There are bacon lovers, and there are BACON LOVERS. For the latter, processors created stacked pack bacon, says Mike Merritt, senior director of retail brand marketing for Smithfield.
“Stack pack is typically for the real heavy bacon users,” he adds.
While the bacon craze has boomed the last several years, more companies have introduced stacked pack bacon to retail, including Smithfield, which offers four versions, including Hometown Original, Cherrywood Smoked, Applewood Smoked and Peppered in 24- and 40-oz. packages. Stacked packed bacon is growing because more even bacon lovers are turning into BACON LOVERS, Merritt says.
Stack packed bacon eaters know the product includes thicker slices and is smoked longer, says Merritt, noting that Smithfield’s version is smoked almost twice as long, which gives it a deep, richer color.
As the package goes, the bacon is the first thing that grabs a person’s attention when he sees it, which was Smithfield’s goal, Merritt says.
“It is piled high. Because the slices are thicker, [a package of] stack packed bacon is 50 percent larger than a typical package of bacon,” he adds. In the case of Smithfield’s 40-oz. package, it’s more than 100 percent bigger.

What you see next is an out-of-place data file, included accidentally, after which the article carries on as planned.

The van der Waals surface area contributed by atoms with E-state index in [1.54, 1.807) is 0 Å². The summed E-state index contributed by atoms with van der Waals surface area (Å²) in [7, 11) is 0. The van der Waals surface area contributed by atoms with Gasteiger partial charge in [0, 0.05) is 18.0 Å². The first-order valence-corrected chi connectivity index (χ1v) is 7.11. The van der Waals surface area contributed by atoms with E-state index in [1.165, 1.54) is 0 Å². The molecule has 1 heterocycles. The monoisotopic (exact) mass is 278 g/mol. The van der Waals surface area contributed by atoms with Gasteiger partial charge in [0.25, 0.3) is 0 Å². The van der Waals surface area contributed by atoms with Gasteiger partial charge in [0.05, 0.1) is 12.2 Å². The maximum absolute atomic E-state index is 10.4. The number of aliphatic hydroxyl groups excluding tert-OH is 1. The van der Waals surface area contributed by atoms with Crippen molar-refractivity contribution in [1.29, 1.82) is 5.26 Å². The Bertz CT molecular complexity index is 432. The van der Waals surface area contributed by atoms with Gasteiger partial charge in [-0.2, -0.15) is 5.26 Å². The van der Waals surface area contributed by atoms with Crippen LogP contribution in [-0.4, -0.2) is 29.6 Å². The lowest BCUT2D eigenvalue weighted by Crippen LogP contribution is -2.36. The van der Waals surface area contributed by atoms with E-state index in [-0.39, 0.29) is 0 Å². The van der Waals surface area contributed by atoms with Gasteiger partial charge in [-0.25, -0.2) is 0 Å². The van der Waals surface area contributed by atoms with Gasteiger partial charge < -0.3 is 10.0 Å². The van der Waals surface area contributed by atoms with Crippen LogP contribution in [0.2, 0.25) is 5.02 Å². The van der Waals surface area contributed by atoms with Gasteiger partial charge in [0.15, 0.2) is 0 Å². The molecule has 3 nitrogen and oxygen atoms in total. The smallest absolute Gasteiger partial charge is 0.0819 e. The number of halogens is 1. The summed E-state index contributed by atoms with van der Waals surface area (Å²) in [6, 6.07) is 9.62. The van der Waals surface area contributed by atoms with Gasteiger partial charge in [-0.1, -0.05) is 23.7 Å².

“The size and sheer mass of it certainly catches people’s eyes and gives them a bit of a feeling of being at a deli or the butcher,” Merritt says. “It feels more authentic because of the way its cut and displayed…When you see stack packed bacon from the side, it has more of a meat lover’s form to it.”
While the raw product is the star of the package, another important attribute is a photograph of the bacon in its cooked state to achieve appetite appeal, Merritt stresses.
“But we want to show different usages; that it’s for more than just breakfast,” he says. “For instance, on our Hometown Original package we show stack packed bacon on a burger.”
Color and verbiage are purposely kept to a minimum on the packaging, Merritt says. A burst tells consumers that the stack packed bacon is enhanced with sea salt, which gives the product a more premium feel, he notes.
But overall, the goal is to let the product do the promotion.
“We want to keep it pretty simple,” Merritt says of the packaging.
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